Books

Museum curators and art forgers are two of a kind: they’re both vain and self-deluded

The duped party in a forgery is not all that duped, says Jonathan Meades. He is mutely complicit with the swindler

16 May 2015

9:00 AM

16 May 2015

9:00 AM

The Art of Forgery Noah Charney

Phaidon, pp.294, £19.95

Louis the Decorator and his chums in the antiques trade use the word ‘airport’ adjectivally and disparagingly. It signifies industrially produced folkloric objects (prayer mats, knobkerries, masks, toupins, necklaces, tribal amulets, djellabas etc) which are typically sold by hawkers to departing holidaymakers.

This is the basest level of fakery and is ignored by the otherwise doggedly catholic Noah Charney. Its defining characteristic, however, is tellingly akin to that of the multi-million-dollar scams that fascinate him in The Art of Forgery. The duped party is often not all that duped. He is, rather, mutely complicit with the swindler and has faith — that is to say a belief born in witting self-delusion and undemanding of proof — that the chattel is what it is claimed to be. Those swindlers who happen also to be makers meanwhile harbour a yearning to assert their authorship but can only do so by confessing to it or being detected.

Both parties are thus capable of causing the apparatus to collapse. Both strive to keep it standing. They are conjoined in mutual dependence. The oenologist Serena Sutcliffe believes that most collectors of rare wines ‘would rather not know’ about fakes, even though there are more bogus bottles from certain estates in certain vintages than there are genuine ones. But then to collectors the prestige of possessing an object trumps appreciation of it. Especially when appreciation may cost £50k per corked glass or carry the risk of pranging, say, a Facel Vega whose price has multiplied 15-fold since the millennium but whose roadholding hasn’t.


The trade in big-name wines and marques of car is straightforward beside that of the foetid can of worms where painting, prints and objets de vertu writhe in wrapped accord with the market, with fashion, with fluctuating reputation and with the caprices of the court of provenance which is composed of vying panjandrums, venal ‘experts’, committees of backstabbers, committees of placemen, trustees, consultants, museum wallahs and gallery johnnies. A senior London operative in this last trade, idly characterised as a ‘superstar’, was recently described to me by a sculptor: ‘Knows everyone, sees nothing — no eye whatsoever.’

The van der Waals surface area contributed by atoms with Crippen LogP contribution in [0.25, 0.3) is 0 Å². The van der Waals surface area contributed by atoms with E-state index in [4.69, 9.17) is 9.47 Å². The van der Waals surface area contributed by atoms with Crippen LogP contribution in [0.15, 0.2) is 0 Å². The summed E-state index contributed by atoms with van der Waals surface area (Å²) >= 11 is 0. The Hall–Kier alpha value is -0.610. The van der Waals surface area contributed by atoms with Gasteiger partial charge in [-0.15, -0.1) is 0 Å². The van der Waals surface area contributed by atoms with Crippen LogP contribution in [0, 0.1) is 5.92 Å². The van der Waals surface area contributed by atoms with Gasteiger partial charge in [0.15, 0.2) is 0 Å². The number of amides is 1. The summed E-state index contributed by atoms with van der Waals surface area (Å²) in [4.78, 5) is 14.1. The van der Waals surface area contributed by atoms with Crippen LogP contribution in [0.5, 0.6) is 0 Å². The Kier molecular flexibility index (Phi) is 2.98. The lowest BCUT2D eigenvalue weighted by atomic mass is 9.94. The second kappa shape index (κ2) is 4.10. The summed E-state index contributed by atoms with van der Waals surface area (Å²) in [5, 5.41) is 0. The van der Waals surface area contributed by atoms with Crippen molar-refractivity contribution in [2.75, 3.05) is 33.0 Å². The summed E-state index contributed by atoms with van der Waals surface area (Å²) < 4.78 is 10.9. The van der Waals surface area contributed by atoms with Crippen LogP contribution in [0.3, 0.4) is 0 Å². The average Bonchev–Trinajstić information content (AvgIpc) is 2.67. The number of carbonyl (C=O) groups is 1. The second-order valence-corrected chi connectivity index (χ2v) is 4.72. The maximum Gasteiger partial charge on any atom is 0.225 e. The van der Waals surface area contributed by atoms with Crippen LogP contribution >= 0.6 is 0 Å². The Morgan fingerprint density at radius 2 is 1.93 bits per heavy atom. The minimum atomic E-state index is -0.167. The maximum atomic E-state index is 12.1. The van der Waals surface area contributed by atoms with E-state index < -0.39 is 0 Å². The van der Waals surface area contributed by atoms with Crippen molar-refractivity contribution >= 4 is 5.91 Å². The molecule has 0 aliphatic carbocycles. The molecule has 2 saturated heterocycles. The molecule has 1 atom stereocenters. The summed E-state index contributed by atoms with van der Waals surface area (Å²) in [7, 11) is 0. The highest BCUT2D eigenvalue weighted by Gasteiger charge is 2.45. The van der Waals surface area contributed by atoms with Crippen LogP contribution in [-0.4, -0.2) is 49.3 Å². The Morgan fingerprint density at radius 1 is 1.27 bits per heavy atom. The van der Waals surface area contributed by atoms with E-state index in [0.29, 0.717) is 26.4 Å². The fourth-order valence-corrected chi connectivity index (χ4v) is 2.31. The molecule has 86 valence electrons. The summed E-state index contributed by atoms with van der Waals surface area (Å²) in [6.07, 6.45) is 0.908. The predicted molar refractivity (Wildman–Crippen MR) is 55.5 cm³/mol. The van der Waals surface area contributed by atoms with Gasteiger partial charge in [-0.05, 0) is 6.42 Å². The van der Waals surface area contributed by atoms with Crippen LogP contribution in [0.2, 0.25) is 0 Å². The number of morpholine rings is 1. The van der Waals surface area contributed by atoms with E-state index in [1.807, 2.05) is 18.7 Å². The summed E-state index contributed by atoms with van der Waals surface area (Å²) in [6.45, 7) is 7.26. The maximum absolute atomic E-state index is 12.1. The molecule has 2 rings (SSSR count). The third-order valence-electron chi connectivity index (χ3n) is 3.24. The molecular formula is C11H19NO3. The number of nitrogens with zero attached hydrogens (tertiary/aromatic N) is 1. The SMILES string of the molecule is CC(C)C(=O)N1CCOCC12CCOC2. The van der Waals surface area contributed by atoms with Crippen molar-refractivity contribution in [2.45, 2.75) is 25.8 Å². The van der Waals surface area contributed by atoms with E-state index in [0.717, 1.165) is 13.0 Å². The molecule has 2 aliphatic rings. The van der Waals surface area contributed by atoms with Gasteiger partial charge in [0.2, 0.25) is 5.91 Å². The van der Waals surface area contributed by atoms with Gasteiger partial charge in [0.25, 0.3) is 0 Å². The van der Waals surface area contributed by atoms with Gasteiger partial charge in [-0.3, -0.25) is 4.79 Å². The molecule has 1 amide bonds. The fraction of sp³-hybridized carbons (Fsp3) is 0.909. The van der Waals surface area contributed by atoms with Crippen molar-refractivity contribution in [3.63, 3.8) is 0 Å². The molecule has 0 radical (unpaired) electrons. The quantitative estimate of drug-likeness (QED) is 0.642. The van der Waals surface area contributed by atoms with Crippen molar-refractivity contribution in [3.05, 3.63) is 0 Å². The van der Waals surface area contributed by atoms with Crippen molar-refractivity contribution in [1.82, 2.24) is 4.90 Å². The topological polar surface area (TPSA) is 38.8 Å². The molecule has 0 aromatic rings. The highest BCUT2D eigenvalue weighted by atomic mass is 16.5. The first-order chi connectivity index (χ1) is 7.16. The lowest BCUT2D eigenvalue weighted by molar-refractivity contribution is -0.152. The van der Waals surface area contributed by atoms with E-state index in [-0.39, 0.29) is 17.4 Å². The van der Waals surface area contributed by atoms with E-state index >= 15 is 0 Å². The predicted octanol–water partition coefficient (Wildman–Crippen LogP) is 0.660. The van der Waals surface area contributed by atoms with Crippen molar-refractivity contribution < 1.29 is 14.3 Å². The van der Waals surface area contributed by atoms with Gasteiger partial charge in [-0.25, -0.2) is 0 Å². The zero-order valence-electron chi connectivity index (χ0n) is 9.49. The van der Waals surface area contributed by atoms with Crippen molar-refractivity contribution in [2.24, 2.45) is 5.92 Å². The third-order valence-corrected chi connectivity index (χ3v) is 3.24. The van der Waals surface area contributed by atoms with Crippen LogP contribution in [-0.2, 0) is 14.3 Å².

But you do not need an eye when provenance is all; provenance demands no eye. Provenance is obviously not established by looking, but by written evidence, by catalogues raisonnés, by dealers’ records and so on, all of them as pervious to forgery as the works to which they are attached. And for all their arrogance the investigators of provenance are often hopelessly flat-footed sleuths. One of the faked items supporting the art dealer Gianfranco Becchina’s claim that the kouros (memorial statue) he was selling to the Getty Museum was genuine was a letter from a Hellenicist written in 1952 from a postcode that did not exist until 20 years later. The purchase went ahead. Again, the same institution’s trustees, fearful for its reputation, silenced its curator of Old Master drawings after he drew attention to what he recognised as six forgeries of Raphael by the English virtuoso Eric Hebborn.

In a book which abounds in breathtaking shows of arrogance some of the more despicable concern the authentication of works by such diverse artists as Leonardo, Basquiat and Warhol. The almighty Joseph Duveen, a man for whom the handle ‘compromised’ is woefully insufficient, asserted that the version of Leonardo’s ‘La Belle Ferronière’ owned by a provincial American soldier, Harry Hahn, was a fake. He was probably correct; but he reached this conclusion on nothing other than the evidence of a monochrome photograph. He had not seen the actual painting.

Charney makes the unexceptionable observation that social class also played a role, that a common soldier ought not to dare to aspire to connoisseurship. It was Duveen and his risibly corrupt tame ‘expert’ Bernard Berenson who established the squalid mores which, a century on, still pertain throughout the global art bazaar. Conflict of interest remains the tawdry norm rather than the scandalous exception. Multiple hats are routinely worn. And the boast that art is somehow intertwined with charity and philanthropy and the common wealth persists as an unchallenged idée reçue.

The questionable pleasure to be had from Charney’s energetic trawl through scores of cases is that of seeing the clayfooted guardians of the kunsthaus being bettered by the little guy, the self-proclaimed reject. Hebborn, van Meegeren, Elmyr de Hory and Shaun Greenhalgh are only a few of those who bore attritional grudges against the admittedly vacuous and laughably pretentious art establishment and sought an arcane revenge in deception for deception’s sake. Pride rather than pecuniary gain seems to be the most common motive. An exception was the novelist Clifford Irving, who, having written Fake!, a biography of Elmyr de Hory, became so enthused by the money that might be gained from forgery that he wrote the ‘autobiography’ of Howard Hughes, whom he had never met. He was obliged to repay three quarters of a million dollars to McGraw Hill, was sent down, wrote the confessional Hoax! about the affair and, now a fully-fledged con man, became a role-supermodel for the young Malcolm McLaren.

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